A theory $T$ has the *existence property* (EP) if the following holds:

Let $\phi(x)$ be a formula with one free variable (and no parameters) such that $T \vdash (\exists x) \phi(x)$. Then there is another formula $\psi(x)$ (again no parameters) such that $T \vdash (\exists ! x)\psi(x)$ (ie there is a unique $x$ such that $\psi(x)$) and $T \vdash(\forall x)\psi(x) \rightarrow \phi(x)$.

For example, $T := \operatorname{Th}(\langle \mathbb{C}, 0, 1, +, \times \rangle)$ *does not* have EP, because if one takes $\phi(x)$ to be $x^2 + 1 = 0$, then neither of the two solutions $\pm i$ is fixed by the automorphism $z \mapsto \bar{z}$.

The question I would like to ask is: Does the theory of ordered fields have the existence property?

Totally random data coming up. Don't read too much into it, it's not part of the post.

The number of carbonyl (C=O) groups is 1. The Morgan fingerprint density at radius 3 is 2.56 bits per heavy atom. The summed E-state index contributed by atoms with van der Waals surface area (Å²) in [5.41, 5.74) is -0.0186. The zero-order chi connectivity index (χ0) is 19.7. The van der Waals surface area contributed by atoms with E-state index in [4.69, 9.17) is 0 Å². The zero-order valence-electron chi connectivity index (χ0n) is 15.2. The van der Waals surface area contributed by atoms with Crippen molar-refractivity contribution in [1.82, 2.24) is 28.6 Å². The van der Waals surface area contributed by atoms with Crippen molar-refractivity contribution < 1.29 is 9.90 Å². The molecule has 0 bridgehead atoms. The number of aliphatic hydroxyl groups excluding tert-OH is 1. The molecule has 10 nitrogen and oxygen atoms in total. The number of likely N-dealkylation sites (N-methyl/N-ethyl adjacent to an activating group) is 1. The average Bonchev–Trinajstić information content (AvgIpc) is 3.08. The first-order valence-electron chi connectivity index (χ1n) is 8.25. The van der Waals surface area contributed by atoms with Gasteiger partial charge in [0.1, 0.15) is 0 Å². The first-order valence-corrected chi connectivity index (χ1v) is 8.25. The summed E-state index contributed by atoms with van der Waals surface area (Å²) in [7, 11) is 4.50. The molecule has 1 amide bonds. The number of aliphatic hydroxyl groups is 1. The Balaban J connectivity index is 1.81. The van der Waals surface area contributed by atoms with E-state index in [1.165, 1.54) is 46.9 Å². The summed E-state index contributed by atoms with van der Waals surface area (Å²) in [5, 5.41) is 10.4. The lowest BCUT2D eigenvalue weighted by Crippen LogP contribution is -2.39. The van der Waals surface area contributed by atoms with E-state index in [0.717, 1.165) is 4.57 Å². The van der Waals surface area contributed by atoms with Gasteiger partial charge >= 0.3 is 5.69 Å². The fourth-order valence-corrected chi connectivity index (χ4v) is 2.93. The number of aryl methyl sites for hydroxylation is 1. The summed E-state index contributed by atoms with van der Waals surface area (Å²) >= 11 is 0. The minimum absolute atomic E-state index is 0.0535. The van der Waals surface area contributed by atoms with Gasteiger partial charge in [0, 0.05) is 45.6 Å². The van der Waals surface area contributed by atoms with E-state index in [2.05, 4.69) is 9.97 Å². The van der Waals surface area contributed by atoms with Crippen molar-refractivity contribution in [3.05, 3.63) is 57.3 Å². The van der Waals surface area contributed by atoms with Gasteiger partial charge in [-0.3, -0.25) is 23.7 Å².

I can see that $\operatorname{Th}(\langle \mathbb{R}, 0, 1, +, \times, < \rangle)$ *does* have EP. Since the theory is o-minimal, $\{x | \phi(x)\}$ is either finite, in which case it has a greatest element, or it contains an interval, in which case there is a rational, $q$ such that $\phi(q)$. Also, one can show that the theory of ordered fields with intuitionistic logic has EP using Kripke models. (Incidentally if that last remark is already known, I would be grateful if someone can provide a reference for it). However, I can't see how to adjust either proof to work with (classical) ordered fields in general.